Overview (Background)

JavaScript language and functionality overview.


ECMAScript edition - 2

JavaScript originally started as a Netscape extension to provide some script-driven dynamic effects within the web page. At this time, Netscape had by far the greater penetration and was much more popular than the MSIE browser.

MSIE rapidly caught up with the scripting functionality and extended it in different directions. In the typically competitive style of the Microsoft company, JScript rapidly became the equal of the Netscape 4.0 browser. However, now it's the turn of Netscape to up the stakes again with the introduction of Netscape 6.0, although Microsoft has a new version of MSIE at the stage of beta testing.

In the two years Netscape has taken in releasing new browser, JavaScript has become standardized through the ECMA organization and has been deployed in a variety of non-browser contexts. It is now part of the fundamental scripting interface in Windows where its duty with the VBScript interpreter lies in automating desktop operations.

JavaScript is now available on Unix platforms as a shell scripting language and in web servers for server-side programming.

More recently, it has been adopted and modified to become WMLScript which is used in WAP-enabled mobile devices. Even more recently it is becoming popular in Digital TV set-top box systems as part of the rapid merger of broadcast TV and web content. This is likely to be where JavaScript becomes a fairly dominant tool for developing interactive TV content.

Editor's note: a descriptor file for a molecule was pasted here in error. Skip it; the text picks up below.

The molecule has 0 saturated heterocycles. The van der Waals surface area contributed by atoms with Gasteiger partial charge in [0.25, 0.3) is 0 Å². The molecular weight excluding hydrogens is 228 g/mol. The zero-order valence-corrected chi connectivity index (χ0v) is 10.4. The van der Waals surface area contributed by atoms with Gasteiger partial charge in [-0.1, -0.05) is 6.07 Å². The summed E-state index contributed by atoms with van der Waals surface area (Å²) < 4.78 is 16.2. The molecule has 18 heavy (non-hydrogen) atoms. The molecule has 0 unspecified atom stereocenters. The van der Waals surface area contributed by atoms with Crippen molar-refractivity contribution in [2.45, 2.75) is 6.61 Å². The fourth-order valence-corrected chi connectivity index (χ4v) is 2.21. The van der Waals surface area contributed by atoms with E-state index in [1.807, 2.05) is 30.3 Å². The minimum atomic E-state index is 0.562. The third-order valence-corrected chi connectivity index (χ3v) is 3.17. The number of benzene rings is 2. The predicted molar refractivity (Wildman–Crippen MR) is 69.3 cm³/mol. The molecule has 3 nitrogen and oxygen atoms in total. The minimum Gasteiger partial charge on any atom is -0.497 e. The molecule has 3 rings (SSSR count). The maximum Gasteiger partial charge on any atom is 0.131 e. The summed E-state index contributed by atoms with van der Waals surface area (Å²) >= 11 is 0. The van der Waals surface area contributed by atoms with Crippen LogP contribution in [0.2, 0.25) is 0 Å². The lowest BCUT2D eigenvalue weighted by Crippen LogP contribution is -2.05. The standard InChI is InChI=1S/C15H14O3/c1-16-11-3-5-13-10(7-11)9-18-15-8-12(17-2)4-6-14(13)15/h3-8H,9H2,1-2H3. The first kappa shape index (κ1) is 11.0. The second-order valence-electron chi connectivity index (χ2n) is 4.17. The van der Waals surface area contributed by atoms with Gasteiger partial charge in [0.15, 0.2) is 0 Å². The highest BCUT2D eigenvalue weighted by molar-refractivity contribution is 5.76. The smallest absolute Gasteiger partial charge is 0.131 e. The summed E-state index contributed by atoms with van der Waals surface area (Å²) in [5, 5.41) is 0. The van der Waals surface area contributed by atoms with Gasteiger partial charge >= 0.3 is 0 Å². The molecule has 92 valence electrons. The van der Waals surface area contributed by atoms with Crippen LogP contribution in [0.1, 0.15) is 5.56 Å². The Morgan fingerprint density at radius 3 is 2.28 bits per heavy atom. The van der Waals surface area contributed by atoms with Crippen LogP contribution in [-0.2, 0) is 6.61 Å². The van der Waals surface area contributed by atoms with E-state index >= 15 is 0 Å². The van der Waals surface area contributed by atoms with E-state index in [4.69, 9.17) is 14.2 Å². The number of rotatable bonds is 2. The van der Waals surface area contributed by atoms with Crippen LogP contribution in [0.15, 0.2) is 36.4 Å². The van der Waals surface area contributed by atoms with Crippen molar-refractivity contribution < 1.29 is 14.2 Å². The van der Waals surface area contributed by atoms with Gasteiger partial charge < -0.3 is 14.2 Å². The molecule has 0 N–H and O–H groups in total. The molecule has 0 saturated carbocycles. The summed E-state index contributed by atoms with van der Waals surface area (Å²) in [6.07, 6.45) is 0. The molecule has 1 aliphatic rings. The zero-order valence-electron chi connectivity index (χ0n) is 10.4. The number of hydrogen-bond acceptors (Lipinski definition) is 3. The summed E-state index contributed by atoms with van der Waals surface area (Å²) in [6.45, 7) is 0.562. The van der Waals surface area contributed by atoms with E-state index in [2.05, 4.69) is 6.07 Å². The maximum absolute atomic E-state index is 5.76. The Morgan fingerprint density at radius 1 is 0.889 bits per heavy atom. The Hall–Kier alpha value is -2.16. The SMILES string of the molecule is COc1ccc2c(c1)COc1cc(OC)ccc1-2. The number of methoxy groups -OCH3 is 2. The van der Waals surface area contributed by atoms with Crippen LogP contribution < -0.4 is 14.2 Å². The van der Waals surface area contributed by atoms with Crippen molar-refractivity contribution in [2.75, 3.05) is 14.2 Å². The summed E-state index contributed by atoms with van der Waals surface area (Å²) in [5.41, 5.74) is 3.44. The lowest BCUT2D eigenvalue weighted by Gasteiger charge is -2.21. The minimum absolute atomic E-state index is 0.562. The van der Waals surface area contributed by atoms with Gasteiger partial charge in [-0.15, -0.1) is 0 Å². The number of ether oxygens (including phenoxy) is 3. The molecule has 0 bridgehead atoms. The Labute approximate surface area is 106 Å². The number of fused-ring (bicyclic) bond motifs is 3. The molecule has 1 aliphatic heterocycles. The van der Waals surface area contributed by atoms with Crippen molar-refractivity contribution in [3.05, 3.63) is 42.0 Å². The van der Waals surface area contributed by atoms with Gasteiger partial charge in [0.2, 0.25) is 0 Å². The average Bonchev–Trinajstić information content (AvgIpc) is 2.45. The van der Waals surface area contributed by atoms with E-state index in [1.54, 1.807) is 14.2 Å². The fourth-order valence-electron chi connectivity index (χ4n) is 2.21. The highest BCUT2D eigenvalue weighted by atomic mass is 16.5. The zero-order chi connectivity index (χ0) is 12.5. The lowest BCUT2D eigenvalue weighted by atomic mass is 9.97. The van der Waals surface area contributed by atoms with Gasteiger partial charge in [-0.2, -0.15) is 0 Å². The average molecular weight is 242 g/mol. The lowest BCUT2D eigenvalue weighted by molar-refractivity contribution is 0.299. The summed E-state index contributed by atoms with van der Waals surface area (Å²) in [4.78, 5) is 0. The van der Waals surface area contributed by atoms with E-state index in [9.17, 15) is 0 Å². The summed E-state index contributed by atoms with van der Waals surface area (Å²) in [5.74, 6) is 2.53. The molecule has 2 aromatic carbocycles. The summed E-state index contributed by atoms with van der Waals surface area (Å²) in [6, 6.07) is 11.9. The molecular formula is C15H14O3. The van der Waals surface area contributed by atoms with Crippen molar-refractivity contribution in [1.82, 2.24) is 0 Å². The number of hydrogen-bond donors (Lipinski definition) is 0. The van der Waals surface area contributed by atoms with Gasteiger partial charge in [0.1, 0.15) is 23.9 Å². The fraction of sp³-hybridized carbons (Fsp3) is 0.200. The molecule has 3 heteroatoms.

The language continues to evolve and penetrate new markets and systems. The core language has been standardized and several bindings are also reasonably stable through the efforts of the W3C, but there is still much to be done to ensure the language operates consistently across browsers. Now that Netscape and MSIE are implementing the standards-based features in similar ways for the most part, the differences between the two browsers are being squeezed into more esoteric areas such as sidebars and visual transition filters. Events still have some way to go, and it will be a while before DOM-style control is completely supported. There are also several new DOM components in level 2 and extensions in level 3.

See the web-references for the article by Brendan Eich on "The Birth of JavaScript".

See also:DOM, ECMA, ECMAScript, JavaScript language


ECMA 262 edition 2 - section - 4

ECMA 262 edition 3 - section - 4